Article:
They also claim it means a government worker will decide what kind of treatment you get. Well, currently those decisions are being made by cubicle drones for private insurance companies who receive bonuses for denying you care. Your disability and death have no impact on their bottom line. But a "government worker" will have no such incentive to keep you away from necessary treatment, and in the big picture, having more citizens alive and productive is better for the government's bottom line. You tell me which one looks more attractive.

And to help you, check out this video of the Commerce Subcommittee on Oversight and Investigations hearing on "Terminations of Individual Health Policies by Insurance Companies." Of particular interest is the practice of recission, where insurance companies are cancelling coverage for tens of thousands of patients who developed cancer or other serious conditions, a cancellation which makes these patients liable for medical expenses retroactively. None of the three insurance companies who testified -- Assurant, UnitedHealth Group, and WellPoint -- would commit to stopping the practice of arbitrary recission unless there was intentional fraud in the patient's application. [Starting at 4:48 in the video.] They all indicated they will go on putting profit ahead of patient well-being. Until we demand the government stops them, of course, or we find an alternative to their own cancerous death-grip on our medical system.

The time to act on this is now, before we get sold out again by so-called moderates who are actually far to the right in many human rights aspects. All it would take is for President Obama to say he will not sign a bill that doesn't include a public option. Speaker Pelosi responded this week to a question from Huffington Post about whether she she would allow a reform package without a public option out of the House: "It's not a question of allow. It wouldn't have the votes."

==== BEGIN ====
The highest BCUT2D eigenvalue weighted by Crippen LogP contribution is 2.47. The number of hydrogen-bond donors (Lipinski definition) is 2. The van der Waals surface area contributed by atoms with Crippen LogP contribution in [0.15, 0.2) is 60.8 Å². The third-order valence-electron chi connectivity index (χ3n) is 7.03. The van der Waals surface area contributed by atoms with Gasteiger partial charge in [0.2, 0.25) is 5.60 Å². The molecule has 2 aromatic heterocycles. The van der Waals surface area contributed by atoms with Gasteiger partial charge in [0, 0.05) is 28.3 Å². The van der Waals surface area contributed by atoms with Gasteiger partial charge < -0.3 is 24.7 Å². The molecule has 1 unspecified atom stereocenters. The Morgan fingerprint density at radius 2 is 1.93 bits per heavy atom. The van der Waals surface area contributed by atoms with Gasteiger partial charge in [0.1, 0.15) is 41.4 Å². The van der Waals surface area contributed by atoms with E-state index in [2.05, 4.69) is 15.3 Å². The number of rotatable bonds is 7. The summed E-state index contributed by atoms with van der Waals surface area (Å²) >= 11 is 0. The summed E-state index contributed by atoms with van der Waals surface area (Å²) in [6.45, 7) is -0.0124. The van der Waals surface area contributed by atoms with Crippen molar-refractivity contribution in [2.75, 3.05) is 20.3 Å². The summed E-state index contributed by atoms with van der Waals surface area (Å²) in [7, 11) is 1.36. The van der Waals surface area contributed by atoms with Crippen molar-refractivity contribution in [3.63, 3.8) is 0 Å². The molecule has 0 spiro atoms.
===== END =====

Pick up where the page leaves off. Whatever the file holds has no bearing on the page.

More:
HuffPo states a bill without the public option "would lack the votes because the GOP generally opposes Democratic reform proposals, and the 77 member Congressional Progressive Caucus -- rarely heard from on the Hill -- has been particularly vocal in its commitment to oppose any reform that doesn't include a public option. The public plan's popularity extends beyond progressives and is broadly popular with the Congressional Black Caucus, Congressional Hispanic Caucus and even two-fifths of Blue Dogs, the conservative Democratic coalition."

Dr. Howard Dean and Democracy For America have created an explanatory video and petition for a strong public option in health care reform, available at Stand With Dr. Dean. On the same page is a list of other actions you can take with DFA.

Senators Dick Durbin, Patrick Leahy, and Chuck Schumer have created an online advocacy effort to build support for real health care reform that includes a public option. You can read about it and sign their petition at Citizens For A Public Option.

Organizing For America has a Health Care Action Center page where you can enter your address and zip to find your Representative and Senators' phone numbers, along with some calling tips.

We only need 50 votes to get this done, or a President who won't sign a bail-out to the insurance industry. (If he caves on this, you can kiss off the rest of his term.) 76% of the American people want the public option, which is ALREADY all the bipartisan support necessary. Write, call, do your bit. And be well.

ADDENDUM: This issue, what constitutes a human right that should not be determined by profit margins, reminded me of a song by the great lesbian-feminist singer/songwriter and Red Diaper baby Alix Dobkin, written in the late 1970's. I've just received the correct lines from her and share them with you now:

How the patriarchy scars us
From the moment we are born
Heavy hands are interfering
From our mothers we are torn
Everyone's a victim at the hands of men
They've stolen childbirth, they profit on our lives
Through to our earthly end
It's so outrageous to think about it
I have to think about it
I have to think again...